Sunday, May 16, 2021

Copyseeker finds online photo pirates


A couple of decades back, on one of the anniversaries of the Woodstock music festival, The New York Times asked readers to submit one of their personal photos taken at the festival. I had one that I always liked and I thought they would too. Apparently they did because the newspaper used it as the lead image for its reader gallery.

After sharing my photo with the Times, I uploaded it to the Wikimedia Commons, an online repository of more than 100 million images and sounds that are available for free use in Wikipedia entries and by its users. Today, Wikimedia lists about 25 Wikipedia articles where the image appears. They are in about a dozen languages and used to illustrate topics such as hippies and fashion as well as the festival itself.

But I wondered who else might be using my photo and that's when I turned to Copyseeker. It's an online website where users insert an image with a link or an upload. Copyseeker then uses reverse image search technology to discover other websites where the image appears. 

Copyseeker was created to help people find instances where their photos -- their intellectual property - are being used without their permission or compensation. Many people wrongly assume that anything posted online can be used without payment or attribution. According to Copyseeker, there are more than 2 billion instances of image theft on the Web.   

Reverse image technology uses sophisticated algorithms and artificial intelligence to match and identify images anywhere on the Internet, even when a user has cropped, filtered or blurred an image to disguise its origin. 

The service can use an uploaded image or a link to an entry on Instagram where some 100 million images are uploaded every day.  I used Copyseeker's drag-and-drop box to enter my Woodstock photo. Users can also enter a Web page address or select a photo from Instagram.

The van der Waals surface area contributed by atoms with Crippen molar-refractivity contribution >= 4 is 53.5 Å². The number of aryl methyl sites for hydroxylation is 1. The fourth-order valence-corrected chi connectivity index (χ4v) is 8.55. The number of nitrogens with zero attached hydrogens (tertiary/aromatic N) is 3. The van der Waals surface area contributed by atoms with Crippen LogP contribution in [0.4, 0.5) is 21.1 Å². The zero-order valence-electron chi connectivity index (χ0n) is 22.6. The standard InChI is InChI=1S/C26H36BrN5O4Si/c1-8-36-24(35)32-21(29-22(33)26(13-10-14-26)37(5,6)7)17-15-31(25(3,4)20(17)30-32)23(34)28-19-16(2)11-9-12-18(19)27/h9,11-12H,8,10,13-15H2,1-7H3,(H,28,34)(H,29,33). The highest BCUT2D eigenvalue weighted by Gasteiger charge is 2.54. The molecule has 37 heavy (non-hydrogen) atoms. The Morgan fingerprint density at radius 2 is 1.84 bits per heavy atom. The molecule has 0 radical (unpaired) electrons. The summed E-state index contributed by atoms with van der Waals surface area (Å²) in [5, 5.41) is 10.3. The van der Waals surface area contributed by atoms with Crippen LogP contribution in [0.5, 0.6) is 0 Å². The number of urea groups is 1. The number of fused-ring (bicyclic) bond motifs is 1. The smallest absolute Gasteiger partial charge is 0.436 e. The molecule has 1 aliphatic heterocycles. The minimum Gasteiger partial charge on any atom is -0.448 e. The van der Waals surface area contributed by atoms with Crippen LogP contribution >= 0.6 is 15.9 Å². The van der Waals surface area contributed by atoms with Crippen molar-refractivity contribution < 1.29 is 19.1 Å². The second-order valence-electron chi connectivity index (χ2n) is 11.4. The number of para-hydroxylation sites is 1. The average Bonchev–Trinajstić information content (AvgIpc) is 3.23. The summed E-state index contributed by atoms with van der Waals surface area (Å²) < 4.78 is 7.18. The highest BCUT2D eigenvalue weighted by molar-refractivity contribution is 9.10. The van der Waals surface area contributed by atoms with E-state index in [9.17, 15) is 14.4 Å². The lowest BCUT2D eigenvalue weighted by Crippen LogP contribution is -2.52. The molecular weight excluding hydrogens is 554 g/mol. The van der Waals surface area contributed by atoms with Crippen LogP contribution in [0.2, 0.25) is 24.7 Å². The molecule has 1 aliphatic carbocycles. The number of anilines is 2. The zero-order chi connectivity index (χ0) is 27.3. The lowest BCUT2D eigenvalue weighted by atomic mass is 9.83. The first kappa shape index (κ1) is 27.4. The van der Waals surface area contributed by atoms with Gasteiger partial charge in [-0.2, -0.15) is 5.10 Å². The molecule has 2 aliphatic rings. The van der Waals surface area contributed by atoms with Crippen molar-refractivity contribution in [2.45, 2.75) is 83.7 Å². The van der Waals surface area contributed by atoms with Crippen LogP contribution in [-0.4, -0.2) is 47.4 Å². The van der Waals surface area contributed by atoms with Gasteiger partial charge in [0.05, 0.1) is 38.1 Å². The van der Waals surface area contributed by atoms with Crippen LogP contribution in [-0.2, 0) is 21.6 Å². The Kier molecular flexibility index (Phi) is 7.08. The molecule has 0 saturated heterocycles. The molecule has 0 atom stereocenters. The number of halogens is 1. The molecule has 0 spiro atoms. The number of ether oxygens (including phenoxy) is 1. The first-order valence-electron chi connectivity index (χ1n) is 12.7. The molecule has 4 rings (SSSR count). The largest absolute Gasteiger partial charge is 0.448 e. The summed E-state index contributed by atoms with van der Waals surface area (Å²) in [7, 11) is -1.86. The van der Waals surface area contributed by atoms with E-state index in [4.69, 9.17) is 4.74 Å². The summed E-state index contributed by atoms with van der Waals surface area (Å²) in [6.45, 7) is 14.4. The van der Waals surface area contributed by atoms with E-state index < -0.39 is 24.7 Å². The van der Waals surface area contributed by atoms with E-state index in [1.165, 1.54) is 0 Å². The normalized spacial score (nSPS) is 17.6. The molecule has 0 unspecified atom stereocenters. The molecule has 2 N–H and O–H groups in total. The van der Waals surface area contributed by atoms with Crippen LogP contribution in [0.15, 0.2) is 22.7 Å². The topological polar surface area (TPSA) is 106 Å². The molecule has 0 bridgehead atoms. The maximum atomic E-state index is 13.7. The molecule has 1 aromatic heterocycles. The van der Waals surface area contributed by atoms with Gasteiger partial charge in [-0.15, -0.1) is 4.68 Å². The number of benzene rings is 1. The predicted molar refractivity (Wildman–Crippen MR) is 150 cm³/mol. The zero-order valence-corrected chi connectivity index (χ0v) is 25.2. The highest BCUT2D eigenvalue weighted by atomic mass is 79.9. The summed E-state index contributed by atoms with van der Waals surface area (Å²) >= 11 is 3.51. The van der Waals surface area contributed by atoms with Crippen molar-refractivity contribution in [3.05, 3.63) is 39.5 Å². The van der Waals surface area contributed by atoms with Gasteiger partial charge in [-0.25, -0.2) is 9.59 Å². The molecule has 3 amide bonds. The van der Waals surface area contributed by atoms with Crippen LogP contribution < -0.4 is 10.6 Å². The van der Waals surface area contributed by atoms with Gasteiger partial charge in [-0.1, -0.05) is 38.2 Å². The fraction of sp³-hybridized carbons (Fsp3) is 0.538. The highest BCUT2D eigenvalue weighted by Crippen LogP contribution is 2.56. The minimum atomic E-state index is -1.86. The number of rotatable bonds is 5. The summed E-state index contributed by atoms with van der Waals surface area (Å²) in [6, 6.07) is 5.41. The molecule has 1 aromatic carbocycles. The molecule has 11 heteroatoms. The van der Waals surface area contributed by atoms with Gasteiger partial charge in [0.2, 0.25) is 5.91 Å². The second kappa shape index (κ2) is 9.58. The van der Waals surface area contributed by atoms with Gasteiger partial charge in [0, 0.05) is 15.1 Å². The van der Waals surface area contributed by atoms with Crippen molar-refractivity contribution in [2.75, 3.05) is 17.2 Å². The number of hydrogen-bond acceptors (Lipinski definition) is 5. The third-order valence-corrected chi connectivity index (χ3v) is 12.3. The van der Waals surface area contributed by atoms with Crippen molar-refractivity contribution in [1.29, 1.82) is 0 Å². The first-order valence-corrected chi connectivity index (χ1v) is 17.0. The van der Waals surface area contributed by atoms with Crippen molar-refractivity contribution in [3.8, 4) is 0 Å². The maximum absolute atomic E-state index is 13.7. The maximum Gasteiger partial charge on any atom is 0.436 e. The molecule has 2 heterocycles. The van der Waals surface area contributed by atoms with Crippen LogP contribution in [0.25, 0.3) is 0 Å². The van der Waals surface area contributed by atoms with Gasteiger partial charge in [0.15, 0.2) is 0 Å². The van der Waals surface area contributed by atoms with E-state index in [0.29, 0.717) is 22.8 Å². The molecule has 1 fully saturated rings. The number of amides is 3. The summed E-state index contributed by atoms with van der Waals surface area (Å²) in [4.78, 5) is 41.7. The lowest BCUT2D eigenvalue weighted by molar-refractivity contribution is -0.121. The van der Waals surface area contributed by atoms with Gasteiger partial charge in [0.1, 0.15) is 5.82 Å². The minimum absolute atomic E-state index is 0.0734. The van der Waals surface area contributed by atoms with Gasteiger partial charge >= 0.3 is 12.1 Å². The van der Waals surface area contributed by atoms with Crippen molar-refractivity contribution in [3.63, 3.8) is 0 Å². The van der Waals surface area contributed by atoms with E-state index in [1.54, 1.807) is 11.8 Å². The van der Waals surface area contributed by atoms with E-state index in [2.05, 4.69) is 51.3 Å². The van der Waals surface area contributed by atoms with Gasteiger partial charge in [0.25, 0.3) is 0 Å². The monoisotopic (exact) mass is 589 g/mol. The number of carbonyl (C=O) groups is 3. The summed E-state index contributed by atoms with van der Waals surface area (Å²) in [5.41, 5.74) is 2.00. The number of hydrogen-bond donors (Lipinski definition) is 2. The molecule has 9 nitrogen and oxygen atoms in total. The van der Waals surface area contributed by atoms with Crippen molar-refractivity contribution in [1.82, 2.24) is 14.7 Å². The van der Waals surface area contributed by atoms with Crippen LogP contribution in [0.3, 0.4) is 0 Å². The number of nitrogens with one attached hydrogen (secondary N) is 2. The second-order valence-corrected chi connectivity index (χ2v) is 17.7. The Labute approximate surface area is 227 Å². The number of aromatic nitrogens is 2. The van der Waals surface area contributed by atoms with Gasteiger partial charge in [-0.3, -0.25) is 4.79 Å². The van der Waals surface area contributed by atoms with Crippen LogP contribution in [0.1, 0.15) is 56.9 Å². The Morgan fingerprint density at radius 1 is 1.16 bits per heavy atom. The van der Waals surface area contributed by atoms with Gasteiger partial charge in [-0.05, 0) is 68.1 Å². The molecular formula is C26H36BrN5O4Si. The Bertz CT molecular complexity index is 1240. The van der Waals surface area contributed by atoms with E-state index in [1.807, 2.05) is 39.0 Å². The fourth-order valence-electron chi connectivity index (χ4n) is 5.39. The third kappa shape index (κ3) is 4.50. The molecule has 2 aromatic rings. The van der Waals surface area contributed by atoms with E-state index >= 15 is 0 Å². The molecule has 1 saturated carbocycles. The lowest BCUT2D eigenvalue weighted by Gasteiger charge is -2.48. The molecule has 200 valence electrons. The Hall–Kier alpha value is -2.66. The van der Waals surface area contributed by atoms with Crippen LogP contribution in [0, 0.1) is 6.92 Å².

After a few minutes, I was presented with a list of about 80 sites where my hippies appeared. The sites included a French blog about transit issues, US sites that write about vintage clothing, a Russian blog post about epic traffic jams (no surprise there) and other sites written in Polish, Dutch, Chinese and other languages. 

A few of sites that used my photo also used the credit line that Wikimedia suggests for giving image owners proper credit as the source. My use of Copyseeker was born out of curiosity. I had posted it in a free-use repository so I wasn't looking to find thieves and scofflaws. If that had been the case, I could use a form that lets users to file a copyright claim.    

Copyseeker is a free service, but it does suggest that you make a small donation and give it a nice review if you like the service. You can see if it works for you at the Copyseeker website


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Follow me on Twitter @ricmanning and read my technology columns at My Well Being.


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